Book Image

Cross-Platform Development with Qt 6 and Modern C++

By : Nibedit Dey
Book Image

Cross-Platform Development with Qt 6 and Modern C++

By: Nibedit Dey

Overview of this book

Qt is a cross-platform application development framework widely used for developing applications that can run on a wide range of hardware platforms with little to no change in the underlying codebase. If you have basic knowledge of C++ and want to build desktop or mobile applications with a modern graphical user interface (GUI), Qt is the right choice for you. Cross-Platform Development with Qt 6 and Modern C++ helps you understand why Qt is one of the favorite GUI frameworks adopted by industries worldwide, covering the essentials of programming GUI apps across a multitude of platforms using the standard C++17 and Qt 6 features. Starting with the fundamentals of the Qt framework, including the features offered by Qt Creator, this practical guide will show you how to create classic user interfaces using Qt Widgets and touch-friendly user interfaces using Qt Quick. As you advance, you'll explore the Qt Creator IDE for developing applications for multiple desktops as well as for embedded and mobile platforms. You will also learn advanced concepts about signals and slots. Finally, the book takes you through debugging and testing your app with Qt Creator IDE. By the end of this book, you'll be able to build cross-platform applications with a modern GUI along with the speed and power of native apps.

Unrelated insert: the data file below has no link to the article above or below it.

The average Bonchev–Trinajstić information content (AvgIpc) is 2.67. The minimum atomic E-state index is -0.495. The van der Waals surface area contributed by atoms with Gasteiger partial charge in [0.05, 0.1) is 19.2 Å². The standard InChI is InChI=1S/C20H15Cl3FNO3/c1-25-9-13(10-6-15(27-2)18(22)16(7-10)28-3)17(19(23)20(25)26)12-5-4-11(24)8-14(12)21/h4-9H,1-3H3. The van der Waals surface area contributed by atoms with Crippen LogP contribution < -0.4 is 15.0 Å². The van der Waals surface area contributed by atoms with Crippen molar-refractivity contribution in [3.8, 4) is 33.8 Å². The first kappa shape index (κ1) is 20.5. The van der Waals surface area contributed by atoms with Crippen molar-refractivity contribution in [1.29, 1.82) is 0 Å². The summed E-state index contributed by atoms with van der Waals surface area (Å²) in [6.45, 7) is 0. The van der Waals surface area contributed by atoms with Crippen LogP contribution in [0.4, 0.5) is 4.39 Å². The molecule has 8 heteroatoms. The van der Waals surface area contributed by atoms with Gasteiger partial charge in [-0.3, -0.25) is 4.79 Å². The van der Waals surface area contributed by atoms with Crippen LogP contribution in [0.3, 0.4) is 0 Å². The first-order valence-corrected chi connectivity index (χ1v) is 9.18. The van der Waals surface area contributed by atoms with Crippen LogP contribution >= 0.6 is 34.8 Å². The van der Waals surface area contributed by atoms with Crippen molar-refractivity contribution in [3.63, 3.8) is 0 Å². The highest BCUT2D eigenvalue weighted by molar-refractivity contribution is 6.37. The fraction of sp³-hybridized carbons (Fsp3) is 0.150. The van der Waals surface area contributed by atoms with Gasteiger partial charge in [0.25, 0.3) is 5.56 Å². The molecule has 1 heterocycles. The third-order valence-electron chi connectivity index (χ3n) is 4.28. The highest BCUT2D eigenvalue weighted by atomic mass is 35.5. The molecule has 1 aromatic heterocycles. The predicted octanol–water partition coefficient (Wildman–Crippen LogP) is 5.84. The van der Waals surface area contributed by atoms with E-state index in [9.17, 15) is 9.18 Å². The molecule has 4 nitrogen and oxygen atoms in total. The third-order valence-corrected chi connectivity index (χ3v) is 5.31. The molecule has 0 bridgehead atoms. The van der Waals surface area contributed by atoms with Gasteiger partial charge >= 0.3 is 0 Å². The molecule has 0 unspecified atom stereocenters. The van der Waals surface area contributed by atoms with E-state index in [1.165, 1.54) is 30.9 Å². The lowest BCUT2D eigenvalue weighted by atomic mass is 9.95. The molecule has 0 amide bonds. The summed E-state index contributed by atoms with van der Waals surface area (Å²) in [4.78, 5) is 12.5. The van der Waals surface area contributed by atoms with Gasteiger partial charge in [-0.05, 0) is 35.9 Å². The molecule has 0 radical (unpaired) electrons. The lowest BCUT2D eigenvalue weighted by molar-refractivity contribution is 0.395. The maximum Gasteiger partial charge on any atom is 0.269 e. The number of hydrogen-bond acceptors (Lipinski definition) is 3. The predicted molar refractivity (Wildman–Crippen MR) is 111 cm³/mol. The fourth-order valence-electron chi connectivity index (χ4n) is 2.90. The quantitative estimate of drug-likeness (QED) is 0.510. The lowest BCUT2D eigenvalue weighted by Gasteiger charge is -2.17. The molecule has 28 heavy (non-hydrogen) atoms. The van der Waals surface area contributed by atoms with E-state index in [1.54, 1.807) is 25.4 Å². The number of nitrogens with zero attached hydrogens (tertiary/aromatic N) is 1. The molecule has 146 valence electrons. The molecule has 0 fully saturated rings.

Table of Contents (17 chapters)
Section 1: The Basics
Section 2: Cross-Platform Development
Section 3: Advanced Programming, Debugging, and Deployment

Optimizing graphical performance

We discussed graphics and animation in Chapter 8, Graphics and Animations. In this section, we will explore factors that impact performance in graphics and animation. Graphics performance is essential in any application. If your application is poorly implemented, then users may see flickering in the UI or the UI may not update as expected. As a developer, you must make every effort to ensure that the rendering engine maintains a 60 frames-per-second (FPS) refresh rate. There are only 16 milliseconds (ms) between each frame in which processing should be done at 60 FPS, which includes the processing necessary to upload the draw primitives to the graphics hardware.

To avoid any glitch in graphical performance, you should use asynchronous, event-driven programming wherever possible. If your application has huge data processing requirements and complex calculations, then use worker threads to do the processing. You should never manually spin an event...